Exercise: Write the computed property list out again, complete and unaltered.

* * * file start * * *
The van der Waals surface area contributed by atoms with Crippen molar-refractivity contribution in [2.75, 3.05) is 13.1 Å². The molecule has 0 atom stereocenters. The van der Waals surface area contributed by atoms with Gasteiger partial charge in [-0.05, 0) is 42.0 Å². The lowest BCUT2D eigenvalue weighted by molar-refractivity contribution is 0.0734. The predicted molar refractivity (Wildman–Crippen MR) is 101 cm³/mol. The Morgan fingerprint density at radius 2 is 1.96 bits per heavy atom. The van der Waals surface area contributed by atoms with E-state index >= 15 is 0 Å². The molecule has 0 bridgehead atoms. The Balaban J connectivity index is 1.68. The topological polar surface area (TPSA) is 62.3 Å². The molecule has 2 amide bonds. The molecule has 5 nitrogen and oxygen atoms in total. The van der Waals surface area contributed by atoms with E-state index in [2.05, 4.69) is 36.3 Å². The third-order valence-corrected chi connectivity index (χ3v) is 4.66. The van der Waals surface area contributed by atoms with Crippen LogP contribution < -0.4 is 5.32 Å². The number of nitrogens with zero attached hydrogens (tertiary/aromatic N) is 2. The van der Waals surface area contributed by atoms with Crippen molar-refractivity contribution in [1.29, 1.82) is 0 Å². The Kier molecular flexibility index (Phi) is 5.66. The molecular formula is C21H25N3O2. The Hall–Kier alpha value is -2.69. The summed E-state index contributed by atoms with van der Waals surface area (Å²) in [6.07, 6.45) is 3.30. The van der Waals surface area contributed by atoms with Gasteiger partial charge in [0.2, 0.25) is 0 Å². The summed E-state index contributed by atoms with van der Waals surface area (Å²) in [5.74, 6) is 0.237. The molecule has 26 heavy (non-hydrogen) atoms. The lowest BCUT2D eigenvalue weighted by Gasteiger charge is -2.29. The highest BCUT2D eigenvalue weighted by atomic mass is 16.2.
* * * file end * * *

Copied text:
The van der Waals surface area contributed by atoms with Crippen molar-refractivity contribution in [2.75, 3.05) is 13.1 Å². The molecule has 0 atom stereocenters. The van der Waals surface area contributed by atoms with Gasteiger partial charge in [-0.05, 0) is 42.0 Å². The lowest BCUT2D eigenvalue weighted by molar-refractivity contribution is 0.0734. The predicted molar refractivity (Wildman–Crippen MR) is 101 cm³/mol. The Morgan fingerprint density at radius 2 is 1.96 bits per heavy atom. The van der Waals surface area contributed by atoms with E-state index >= 15 is 0 Å². The molecule has 0 bridgehead atoms. The Balaban J connectivity index is 1.68. The topological polar surface area (TPSA) is 62.3 Å². The molecule has 2 amide bonds. The molecule has 5 nitrogen and oxygen atoms in total. The van der Waals surface area contributed by atoms with E-state index in [2.05, 4.69) is 36.3 Å². The third-order valence-corrected chi connectivity index (χ3v) is 4.66. The van der Waals surface area contributed by atoms with Crippen LogP contribution < -0.4 is 5.32 Å². The number of nitrogens with zero attached hydrogens (tertiary/aromatic N) is 2. The van der Waals surface area contributed by atoms with Crippen molar-refractivity contribution in [1.29, 1.82) is 0 Å². The Kier molecular flexibility index (Phi) is 5.66. The molecular formula is C21H25N3O2. The Hall–Kier alpha value is -2.69. The summed E-state index contributed by atoms with van der Waals surface area (Å²) in [6.07, 6.45) is 3.30. The van der Waals surface area contributed by atoms with Gasteiger partial charge in [0.2, 0.25) is 0 Å². The summed E-state index contributed by atoms with van der Waals surface area (Å²) in [5.74, 6) is 0.237. The molecule has 26 heavy (non-hydrogen) atoms. The lowest BCUT2D eigenvalue weighted by Gasteiger charge is -2.29. The highest BCUT2D eigenvalue weighted by atomic mass is 16.2.